Rutgers archivist collecting Women’s March signs and memorabilia

Rutgers University archivist Stephanie Crawford

Rutgers University archivist Stephanie Crawford collected signs last year from the Women’s March in Washington, D.C. She is asking anyone who participated in the second annual march last weekend to send her signs and ephemera for an archive the university will keep of march signs and memorabilia. (photo provided)

Talk about trash to treasure.

Last year, after millions of people hit the streets during the Women’s March to protest the inauguration of Donald Trump, one Rutgers University librarian ended her afternoon in Washington, D.C., collecting as many abandoned signs as she and a friend could comfortably carry.

“A lot of my items were picked from the garbage,” Stephanie Crawford said with a laugh. “I got a lot of strange looks from people as I was digging through and finding some good signs.”

The idea was to document the historic movement’s feminism and grassroots activism through the artistry and messaging marchers waved overhead as they protested.

With about 60 signs and other items in hand from last year’s D.C. and New York City marches, Crawford, a processing archivist for Rutgers’ Miriam Schapiro Archives on Women Artists, again is collecting signs, posters, and other marcher memorabilia from last weekend’s second annual march.

But instead of trash-picking, Crawford is asking marchers this year to send their stuff directly to her.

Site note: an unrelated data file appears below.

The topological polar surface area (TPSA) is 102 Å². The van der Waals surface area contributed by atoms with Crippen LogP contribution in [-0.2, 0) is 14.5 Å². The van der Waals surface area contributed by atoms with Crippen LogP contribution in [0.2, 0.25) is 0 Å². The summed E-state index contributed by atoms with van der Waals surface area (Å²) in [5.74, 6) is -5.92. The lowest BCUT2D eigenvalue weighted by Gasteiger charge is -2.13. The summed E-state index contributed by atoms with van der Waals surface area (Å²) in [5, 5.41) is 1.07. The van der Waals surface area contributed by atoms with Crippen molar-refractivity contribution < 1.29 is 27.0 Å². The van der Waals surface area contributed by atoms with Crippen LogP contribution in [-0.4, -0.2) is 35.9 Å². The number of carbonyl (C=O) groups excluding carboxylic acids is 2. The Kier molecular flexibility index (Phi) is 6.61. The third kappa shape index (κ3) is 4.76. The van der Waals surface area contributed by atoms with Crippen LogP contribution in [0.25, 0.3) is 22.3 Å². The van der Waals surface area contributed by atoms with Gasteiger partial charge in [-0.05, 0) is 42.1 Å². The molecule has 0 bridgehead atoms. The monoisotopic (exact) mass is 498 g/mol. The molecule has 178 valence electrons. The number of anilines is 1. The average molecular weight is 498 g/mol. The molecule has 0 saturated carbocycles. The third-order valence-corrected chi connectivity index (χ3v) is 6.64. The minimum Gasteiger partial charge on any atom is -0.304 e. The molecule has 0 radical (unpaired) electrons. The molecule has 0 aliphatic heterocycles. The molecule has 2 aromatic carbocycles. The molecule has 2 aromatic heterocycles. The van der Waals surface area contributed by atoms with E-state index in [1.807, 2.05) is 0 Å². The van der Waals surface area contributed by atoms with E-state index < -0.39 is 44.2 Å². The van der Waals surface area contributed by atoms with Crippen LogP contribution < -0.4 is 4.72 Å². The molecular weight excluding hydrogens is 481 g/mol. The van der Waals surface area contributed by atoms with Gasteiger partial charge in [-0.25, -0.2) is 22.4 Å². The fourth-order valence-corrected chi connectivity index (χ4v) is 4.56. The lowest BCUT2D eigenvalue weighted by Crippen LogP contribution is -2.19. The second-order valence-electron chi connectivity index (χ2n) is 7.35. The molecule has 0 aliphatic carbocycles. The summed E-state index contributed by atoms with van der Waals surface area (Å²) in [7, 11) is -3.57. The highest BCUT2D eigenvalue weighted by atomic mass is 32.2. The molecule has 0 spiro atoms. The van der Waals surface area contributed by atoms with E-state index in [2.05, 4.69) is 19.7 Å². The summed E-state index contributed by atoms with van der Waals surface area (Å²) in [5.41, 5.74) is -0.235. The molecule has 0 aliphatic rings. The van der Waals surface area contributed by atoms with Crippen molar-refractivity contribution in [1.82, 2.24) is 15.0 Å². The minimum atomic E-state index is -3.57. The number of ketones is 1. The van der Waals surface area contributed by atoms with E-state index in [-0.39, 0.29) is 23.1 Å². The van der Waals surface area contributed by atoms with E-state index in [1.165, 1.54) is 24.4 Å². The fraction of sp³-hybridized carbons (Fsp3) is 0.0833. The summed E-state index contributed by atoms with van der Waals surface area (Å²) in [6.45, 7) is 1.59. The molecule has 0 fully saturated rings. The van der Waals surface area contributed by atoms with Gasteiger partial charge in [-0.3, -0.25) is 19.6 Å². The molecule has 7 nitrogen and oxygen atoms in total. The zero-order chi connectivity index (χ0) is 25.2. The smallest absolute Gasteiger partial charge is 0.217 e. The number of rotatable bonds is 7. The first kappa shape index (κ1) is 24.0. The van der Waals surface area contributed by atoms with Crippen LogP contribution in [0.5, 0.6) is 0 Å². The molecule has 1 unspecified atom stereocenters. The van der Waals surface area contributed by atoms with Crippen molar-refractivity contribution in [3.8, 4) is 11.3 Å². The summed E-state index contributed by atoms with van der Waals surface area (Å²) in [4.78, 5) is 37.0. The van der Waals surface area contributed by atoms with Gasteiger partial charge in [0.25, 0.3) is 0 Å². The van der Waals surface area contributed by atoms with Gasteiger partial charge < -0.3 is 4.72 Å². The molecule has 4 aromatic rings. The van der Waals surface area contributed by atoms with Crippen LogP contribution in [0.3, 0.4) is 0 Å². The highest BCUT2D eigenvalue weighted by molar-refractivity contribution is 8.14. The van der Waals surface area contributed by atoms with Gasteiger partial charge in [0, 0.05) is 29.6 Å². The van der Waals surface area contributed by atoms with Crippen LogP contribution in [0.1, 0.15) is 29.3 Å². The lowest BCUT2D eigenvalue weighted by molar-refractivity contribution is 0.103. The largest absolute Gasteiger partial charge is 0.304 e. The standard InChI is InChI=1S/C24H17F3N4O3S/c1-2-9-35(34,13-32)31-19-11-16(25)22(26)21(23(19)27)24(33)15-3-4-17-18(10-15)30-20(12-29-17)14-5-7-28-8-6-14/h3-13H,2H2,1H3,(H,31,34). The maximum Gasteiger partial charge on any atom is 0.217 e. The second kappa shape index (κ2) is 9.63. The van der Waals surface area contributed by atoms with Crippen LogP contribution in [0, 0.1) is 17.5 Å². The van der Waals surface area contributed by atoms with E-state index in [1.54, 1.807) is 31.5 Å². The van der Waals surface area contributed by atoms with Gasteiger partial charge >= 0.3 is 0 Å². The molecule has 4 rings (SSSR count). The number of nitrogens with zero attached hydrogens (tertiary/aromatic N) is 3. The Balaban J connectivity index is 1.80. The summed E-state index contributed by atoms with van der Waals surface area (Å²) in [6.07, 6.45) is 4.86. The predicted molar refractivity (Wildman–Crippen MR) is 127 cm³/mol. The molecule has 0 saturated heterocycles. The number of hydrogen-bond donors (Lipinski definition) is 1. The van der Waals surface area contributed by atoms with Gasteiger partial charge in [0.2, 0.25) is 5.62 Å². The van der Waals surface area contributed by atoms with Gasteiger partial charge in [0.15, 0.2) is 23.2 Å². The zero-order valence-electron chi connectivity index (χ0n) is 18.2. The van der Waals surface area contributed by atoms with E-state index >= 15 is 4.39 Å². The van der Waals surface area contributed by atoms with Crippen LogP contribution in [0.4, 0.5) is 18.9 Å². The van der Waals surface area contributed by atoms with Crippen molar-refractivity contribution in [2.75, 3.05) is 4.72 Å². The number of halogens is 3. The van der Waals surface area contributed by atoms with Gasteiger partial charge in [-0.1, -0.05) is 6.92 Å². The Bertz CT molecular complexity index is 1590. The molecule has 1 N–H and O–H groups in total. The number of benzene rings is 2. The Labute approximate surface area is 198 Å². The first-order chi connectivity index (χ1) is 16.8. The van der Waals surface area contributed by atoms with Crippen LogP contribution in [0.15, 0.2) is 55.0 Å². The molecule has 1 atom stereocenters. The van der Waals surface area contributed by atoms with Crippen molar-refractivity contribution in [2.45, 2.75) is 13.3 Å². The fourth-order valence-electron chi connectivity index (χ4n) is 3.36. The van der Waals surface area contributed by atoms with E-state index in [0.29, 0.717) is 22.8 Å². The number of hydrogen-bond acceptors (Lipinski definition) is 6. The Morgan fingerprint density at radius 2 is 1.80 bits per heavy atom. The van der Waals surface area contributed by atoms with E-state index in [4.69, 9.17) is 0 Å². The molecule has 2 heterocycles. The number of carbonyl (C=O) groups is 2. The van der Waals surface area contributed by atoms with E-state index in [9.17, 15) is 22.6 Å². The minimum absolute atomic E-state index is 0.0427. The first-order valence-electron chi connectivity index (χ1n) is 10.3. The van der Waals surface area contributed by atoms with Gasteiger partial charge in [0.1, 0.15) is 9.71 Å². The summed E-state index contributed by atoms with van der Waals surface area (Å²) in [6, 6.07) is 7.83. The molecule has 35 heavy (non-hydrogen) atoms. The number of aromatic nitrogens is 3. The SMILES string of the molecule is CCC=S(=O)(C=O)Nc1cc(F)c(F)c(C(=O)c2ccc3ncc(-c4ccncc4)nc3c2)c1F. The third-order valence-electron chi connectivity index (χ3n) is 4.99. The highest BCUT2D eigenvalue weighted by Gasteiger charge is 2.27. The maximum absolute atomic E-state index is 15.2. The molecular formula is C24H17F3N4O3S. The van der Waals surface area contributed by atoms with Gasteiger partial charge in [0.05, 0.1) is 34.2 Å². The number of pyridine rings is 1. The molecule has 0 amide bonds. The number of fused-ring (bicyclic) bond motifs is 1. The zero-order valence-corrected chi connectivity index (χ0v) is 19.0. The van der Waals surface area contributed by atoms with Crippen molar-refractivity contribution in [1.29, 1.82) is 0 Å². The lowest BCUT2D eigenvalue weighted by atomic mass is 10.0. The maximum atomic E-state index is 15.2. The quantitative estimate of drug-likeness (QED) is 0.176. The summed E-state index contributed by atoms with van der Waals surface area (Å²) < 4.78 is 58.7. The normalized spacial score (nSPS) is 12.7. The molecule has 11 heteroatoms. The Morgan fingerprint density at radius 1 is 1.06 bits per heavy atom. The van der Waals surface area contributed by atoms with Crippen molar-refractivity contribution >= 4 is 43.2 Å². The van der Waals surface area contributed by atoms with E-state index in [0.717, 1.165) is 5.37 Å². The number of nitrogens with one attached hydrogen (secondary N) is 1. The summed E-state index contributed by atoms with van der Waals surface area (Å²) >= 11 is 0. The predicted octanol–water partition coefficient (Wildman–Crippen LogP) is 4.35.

The items will become part of a “Women’s March Archive Project” in Rutgers’ Special Collections and University Archives, where students, researchers, and the public can see them. Eventually, they’ll also be publicly available online as part of an in-the-works website that will include marchers’ and speakers’ oral histories (collected by other archivists), photographs, and media coverage of the march.

Example of a sign from the Women’s March (photo provided)

Archivists especially want to show the diversity of marchers’ voices, Crawford said.

“When I went to the march in D.C., there were many different types of people, like eco-feminists, and Marxist and Communist feminists, anarchists, vegan feminists, there were brown and black feminists who were critiquing white feminism,” Crawford said. “There were pro-life feminists. There were people of many ages, toddlers to senior citizens. There were men and women.

“So to me, the point of the collection is trying to document as many diverse viewpoints as we possibly could and what they were saying, because I think that gives us a much broader snapshot of history than just saying: ‘White women in pussy hats were yelling.’ ”

Example of a sign from the Women’s March (photo provided)

Last year’s haul includes everything from a small patch embroidered with a goose and the word “Resist!” to pamphlets created by vegan activists. She also collected stickers from the Guerilla Girls, an anarchist/Communist newspaper, and many signs and posters bearing slogans like “Pussy Power!” and “Here to Make Herstory!”

The collection joins other unusual special collections at Rutgers that focus on things like New Jersey’s craft beer (Sinclair New Jersey Beer Collection) and local music (New Brunswick Music Scene Collection).

Example of a sign from the Women’s March (photo provided)

Authorities estimate well over a million people took to the streets last weekend for the second annual Women’s March, where they protested President Trump, pay disparity, sexual misconduct, and other issues. About 40,000 marched in Philadelphia.

To send march signs and ephemera to Rutgers, drop them off or mail them to: Special Collections and University Archives, Rutgers University, 169 College Ave., New Brunswick, NJ 08901. Donations may also be emailed to scua_ref@libraries.rutgers.edu (but call first at 848-932-7510 to fill out a donation form).

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